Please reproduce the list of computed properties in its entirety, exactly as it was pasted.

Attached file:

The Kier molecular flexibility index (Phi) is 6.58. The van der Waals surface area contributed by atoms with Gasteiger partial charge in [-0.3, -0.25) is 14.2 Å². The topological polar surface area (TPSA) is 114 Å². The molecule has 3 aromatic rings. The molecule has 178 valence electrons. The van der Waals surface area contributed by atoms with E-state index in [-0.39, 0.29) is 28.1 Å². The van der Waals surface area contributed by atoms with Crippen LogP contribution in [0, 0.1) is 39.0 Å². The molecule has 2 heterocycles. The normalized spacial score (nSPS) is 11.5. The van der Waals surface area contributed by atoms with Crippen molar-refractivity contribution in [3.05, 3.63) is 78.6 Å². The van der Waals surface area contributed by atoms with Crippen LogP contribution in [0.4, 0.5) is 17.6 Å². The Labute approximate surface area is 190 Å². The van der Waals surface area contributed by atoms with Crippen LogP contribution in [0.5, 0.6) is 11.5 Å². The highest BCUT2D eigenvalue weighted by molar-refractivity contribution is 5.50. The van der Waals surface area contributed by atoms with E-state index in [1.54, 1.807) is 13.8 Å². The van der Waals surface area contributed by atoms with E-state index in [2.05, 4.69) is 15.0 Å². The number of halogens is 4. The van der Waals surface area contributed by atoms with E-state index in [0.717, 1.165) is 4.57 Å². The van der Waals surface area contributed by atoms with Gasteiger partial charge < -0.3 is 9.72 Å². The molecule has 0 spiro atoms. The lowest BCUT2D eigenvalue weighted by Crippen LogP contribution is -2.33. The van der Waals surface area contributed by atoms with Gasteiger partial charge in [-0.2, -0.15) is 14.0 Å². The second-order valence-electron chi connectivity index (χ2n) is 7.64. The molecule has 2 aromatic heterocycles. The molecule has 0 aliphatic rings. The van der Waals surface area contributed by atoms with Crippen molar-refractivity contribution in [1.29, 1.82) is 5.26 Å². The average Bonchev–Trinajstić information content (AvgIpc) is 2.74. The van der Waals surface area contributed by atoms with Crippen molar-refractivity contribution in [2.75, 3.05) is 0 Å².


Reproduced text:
The Kier molecular flexibility index (Phi) is 6.58. The van der Waals surface area contributed by atoms with Gasteiger partial charge in [-0.3, -0.25) is 14.2 Å². The topological polar surface area (TPSA) is 114 Å². The molecule has 3 aromatic rings. The molecule has 178 valence electrons. The van der Waals surface area contributed by atoms with E-state index in [-0.39, 0.29) is 28.1 Å². The van der Waals surface area contributed by atoms with Crippen LogP contribution in [0, 0.1) is 39.0 Å². The molecule has 2 heterocycles. The normalized spacial score (nSPS) is 11.5. The van der Waals surface area contributed by atoms with Crippen molar-refractivity contribution in [3.05, 3.63) is 78.6 Å². The van der Waals surface area contributed by atoms with Crippen LogP contribution in [0.4, 0.5) is 17.6 Å². The Labute approximate surface area is 190 Å². The van der Waals surface area contributed by atoms with Crippen LogP contribution in [0.5, 0.6) is 11.5 Å². The highest BCUT2D eigenvalue weighted by molar-refractivity contribution is 5.50. The van der Waals surface area contributed by atoms with E-state index in [1.54, 1.807) is 13.8 Å². The van der Waals surface area contributed by atoms with E-state index in [2.05, 4.69) is 15.0 Å². The number of halogens is 4. The van der Waals surface area contributed by atoms with E-state index in [0.717, 1.165) is 4.57 Å². The van der Waals surface area contributed by atoms with Gasteiger partial charge < -0.3 is 9.72 Å². The molecule has 0 spiro atoms. The lowest BCUT2D eigenvalue weighted by Crippen LogP contribution is -2.33. The van der Waals surface area contributed by atoms with Gasteiger partial charge in [-0.2, -0.15) is 14.0 Å². The second-order valence-electron chi connectivity index (χ2n) is 7.64. The molecule has 2 aromatic heterocycles. The molecule has 0 aliphatic rings. The van der Waals surface area contributed by atoms with Crippen molar-refractivity contribution in [1.29, 1.82) is 5.26 Å². The average Bonchev–Trinajstić information content (AvgIpc) is 2.74. The van der Waals surface area contributed by atoms with Crippen molar-refractivity contribution in [2.75, 3.05) is 0 Å².